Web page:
Exactly. He’s got this whole configuration that’s fun to watch.

What attracted you to the blaxploitation genre in the first place?

It was the first time that Black people were heroes in movies. Because Blacks played servants in movies for so long, by the time they got the chance to play heroes, they became outsized superheroes. Its place in history is unique. It was such a short period of time. It was pretty much just 1971 to 1975. People forget how short it was, and they call other things blaxploitation movies.

Do you think there’s anything like it today?

There are things that have elements of it, but it’s such a distinct thing to a very distinct period of time, in terms of what was going on politically and musically. Without that, it becomes something else. It’s like the way house music is influenced by disco. It’s not disco, but it’s the disco of its era. Boyz N the Hood spawned a whole generation of hood movies, which have some elements of blaxploitaiton, but they’re not blaxploitation.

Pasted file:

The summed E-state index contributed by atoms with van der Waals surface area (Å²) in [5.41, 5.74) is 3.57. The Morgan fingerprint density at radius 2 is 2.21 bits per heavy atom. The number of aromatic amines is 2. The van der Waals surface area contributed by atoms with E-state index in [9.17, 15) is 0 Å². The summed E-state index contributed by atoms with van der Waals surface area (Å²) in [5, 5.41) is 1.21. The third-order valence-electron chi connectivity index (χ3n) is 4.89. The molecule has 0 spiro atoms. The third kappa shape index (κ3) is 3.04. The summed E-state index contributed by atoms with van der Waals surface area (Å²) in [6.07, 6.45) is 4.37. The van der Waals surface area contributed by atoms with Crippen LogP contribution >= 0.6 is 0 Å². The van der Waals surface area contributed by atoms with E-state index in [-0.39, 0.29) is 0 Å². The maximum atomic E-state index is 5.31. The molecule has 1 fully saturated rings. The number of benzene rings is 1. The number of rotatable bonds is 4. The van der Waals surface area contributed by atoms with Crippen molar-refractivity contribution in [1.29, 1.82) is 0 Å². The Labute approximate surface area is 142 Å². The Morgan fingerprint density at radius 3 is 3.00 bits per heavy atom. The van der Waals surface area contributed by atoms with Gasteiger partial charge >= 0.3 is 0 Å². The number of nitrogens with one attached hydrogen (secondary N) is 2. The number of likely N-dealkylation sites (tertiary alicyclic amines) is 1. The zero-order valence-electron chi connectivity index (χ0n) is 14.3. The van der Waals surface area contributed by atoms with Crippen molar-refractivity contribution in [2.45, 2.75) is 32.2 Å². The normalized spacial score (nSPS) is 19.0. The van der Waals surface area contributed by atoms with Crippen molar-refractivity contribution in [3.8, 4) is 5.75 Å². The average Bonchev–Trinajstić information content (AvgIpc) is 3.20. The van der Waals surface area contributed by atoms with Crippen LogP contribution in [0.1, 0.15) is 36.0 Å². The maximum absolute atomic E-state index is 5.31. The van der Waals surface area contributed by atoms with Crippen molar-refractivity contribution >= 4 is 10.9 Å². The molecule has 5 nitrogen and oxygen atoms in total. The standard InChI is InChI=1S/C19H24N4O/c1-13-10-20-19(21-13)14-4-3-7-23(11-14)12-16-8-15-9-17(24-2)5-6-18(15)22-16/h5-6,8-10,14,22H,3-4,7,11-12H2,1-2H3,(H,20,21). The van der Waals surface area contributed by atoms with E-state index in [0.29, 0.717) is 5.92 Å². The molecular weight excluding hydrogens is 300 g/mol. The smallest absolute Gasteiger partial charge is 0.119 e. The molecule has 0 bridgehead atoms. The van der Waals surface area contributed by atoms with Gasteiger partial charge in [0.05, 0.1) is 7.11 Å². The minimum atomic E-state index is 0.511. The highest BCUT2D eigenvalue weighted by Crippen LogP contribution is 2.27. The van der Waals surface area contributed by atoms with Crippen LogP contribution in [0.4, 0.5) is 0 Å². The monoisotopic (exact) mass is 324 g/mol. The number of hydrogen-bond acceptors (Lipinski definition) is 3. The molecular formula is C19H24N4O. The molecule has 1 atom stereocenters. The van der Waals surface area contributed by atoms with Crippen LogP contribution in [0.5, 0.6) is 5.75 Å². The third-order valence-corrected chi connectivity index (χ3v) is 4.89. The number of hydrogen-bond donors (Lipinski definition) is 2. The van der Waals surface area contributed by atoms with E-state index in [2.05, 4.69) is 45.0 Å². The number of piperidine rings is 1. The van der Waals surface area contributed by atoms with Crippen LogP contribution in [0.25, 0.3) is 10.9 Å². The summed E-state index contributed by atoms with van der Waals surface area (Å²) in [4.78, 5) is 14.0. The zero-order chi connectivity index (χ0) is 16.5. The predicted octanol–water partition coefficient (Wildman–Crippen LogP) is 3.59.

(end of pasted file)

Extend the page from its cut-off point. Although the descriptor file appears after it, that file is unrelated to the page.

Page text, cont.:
Why do you think it died out?

I think the need for it changed. In the world of Black Dynamite, a Black man could never be president. If a Black man is president, then the whole thing falls apart. How are you gonna stick it to the Man if the Man is Black? Who are you gonna stick it to? We wanted to have a scene where somehow Black Dynamite sees the future and suddenly he doesn’t know what to do with himself.

Are we going to see any further adventures of Black Dynamite?

Absolutely, at least in one incarnation. It’s going to be a cartoon on Adult Swim. We’re about to do the pilot right now.

Black Dynamite has become a midnight movie. Have you been to any of the screenings?

I haven’t been to any of the recent ones, because they’re in all these odd places, like Colorado Springs and Colombia, Missouri. But it always played at midnight at the festivals. That’s how we started, and it’s funny that it’s how we’re ending.

Black Dynamite comes out on DVD and Blu-Ray from Sony Pictures on February 16, 2010.